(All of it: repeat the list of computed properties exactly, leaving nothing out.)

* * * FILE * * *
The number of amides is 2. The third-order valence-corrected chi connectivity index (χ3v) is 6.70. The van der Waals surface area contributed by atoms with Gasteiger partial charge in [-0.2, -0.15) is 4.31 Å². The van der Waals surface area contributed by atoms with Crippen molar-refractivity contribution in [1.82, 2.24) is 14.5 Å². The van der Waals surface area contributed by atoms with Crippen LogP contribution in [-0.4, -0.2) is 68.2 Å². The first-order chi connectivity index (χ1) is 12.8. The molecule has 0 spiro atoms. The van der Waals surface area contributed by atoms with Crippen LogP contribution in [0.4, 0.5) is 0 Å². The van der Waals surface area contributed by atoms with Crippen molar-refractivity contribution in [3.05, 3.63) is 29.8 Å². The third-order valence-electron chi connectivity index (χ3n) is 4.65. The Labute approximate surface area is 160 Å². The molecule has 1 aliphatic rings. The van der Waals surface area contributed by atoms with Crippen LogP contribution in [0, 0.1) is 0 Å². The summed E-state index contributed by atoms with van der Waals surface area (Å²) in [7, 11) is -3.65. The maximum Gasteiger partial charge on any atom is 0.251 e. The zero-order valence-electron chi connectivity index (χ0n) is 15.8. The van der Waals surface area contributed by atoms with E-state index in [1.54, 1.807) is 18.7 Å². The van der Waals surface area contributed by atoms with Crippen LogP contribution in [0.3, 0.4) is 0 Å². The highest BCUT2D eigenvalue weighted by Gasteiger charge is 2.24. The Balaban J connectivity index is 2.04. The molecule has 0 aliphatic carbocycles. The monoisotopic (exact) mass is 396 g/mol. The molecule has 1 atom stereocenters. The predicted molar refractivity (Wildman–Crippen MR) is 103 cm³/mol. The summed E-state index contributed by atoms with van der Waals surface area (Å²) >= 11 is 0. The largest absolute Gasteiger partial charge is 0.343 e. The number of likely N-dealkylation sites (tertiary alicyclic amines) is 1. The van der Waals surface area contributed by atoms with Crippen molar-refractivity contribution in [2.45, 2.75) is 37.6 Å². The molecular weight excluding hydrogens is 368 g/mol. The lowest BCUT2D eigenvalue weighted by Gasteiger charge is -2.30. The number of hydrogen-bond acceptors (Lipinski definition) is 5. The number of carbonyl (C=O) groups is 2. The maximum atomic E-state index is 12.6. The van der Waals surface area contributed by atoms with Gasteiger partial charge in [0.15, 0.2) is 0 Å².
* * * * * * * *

The number of amides is 2. The third-order valence-corrected chi connectivity index (χ3v) is 6.70. The van der Waals surface area contributed by atoms with Gasteiger partial charge in [-0.2, -0.15) is 4.31 Å². The van der Waals surface area contributed by atoms with Crippen molar-refractivity contribution in [1.82, 2.24) is 14.5 Å². The van der Waals surface area contributed by atoms with Crippen LogP contribution in [-0.4, -0.2) is 68.2 Å². The first-order chi connectivity index (χ1) is 12.8. The molecule has 0 spiro atoms. The van der Waals surface area contributed by atoms with Crippen LogP contribution in [0.4, 0.5) is 0 Å². The van der Waals surface area contributed by atoms with Crippen molar-refractivity contribution in [3.05, 3.63) is 29.8 Å². The third-order valence-electron chi connectivity index (χ3n) is 4.65. The Labute approximate surface area is 160 Å². The molecule has 1 aliphatic rings. The van der Waals surface area contributed by atoms with Crippen LogP contribution in [0, 0.1) is 0 Å². The summed E-state index contributed by atoms with van der Waals surface area (Å²) in [7, 11) is -3.65. The maximum Gasteiger partial charge on any atom is 0.251 e. The zero-order valence-electron chi connectivity index (χ0n) is 15.8. The van der Waals surface area contributed by atoms with E-state index in [1.54, 1.807) is 18.7 Å². The van der Waals surface area contributed by atoms with Crippen LogP contribution in [0.3, 0.4) is 0 Å². The highest BCUT2D eigenvalue weighted by Gasteiger charge is 2.24. The Balaban J connectivity index is 2.04. The molecule has 0 aliphatic carbocycles. The monoisotopic (exact) mass is 396 g/mol. The molecule has 1 atom stereocenters. The predicted molar refractivity (Wildman–Crippen MR) is 103 cm³/mol. The summed E-state index contributed by atoms with van der Waals surface area (Å²) >= 11 is 0. The largest absolute Gasteiger partial charge is 0.343 e. The number of likely N-dealkylation sites (tertiary alicyclic amines) is 1. The van der Waals surface area contributed by atoms with Crippen molar-refractivity contribution in [2.45, 2.75) is 37.6 Å². The molecular weight excluding hydrogens is 368 g/mol. The lowest BCUT2D eigenvalue weighted by Gasteiger charge is -2.30. The number of hydrogen-bond acceptors (Lipinski definition) is 5. The number of carbonyl (C=O) groups is 2. The maximum atomic E-state index is 12.6. The van der Waals surface area contributed by atoms with Gasteiger partial charge in [0.15, 0.2) is 0 Å².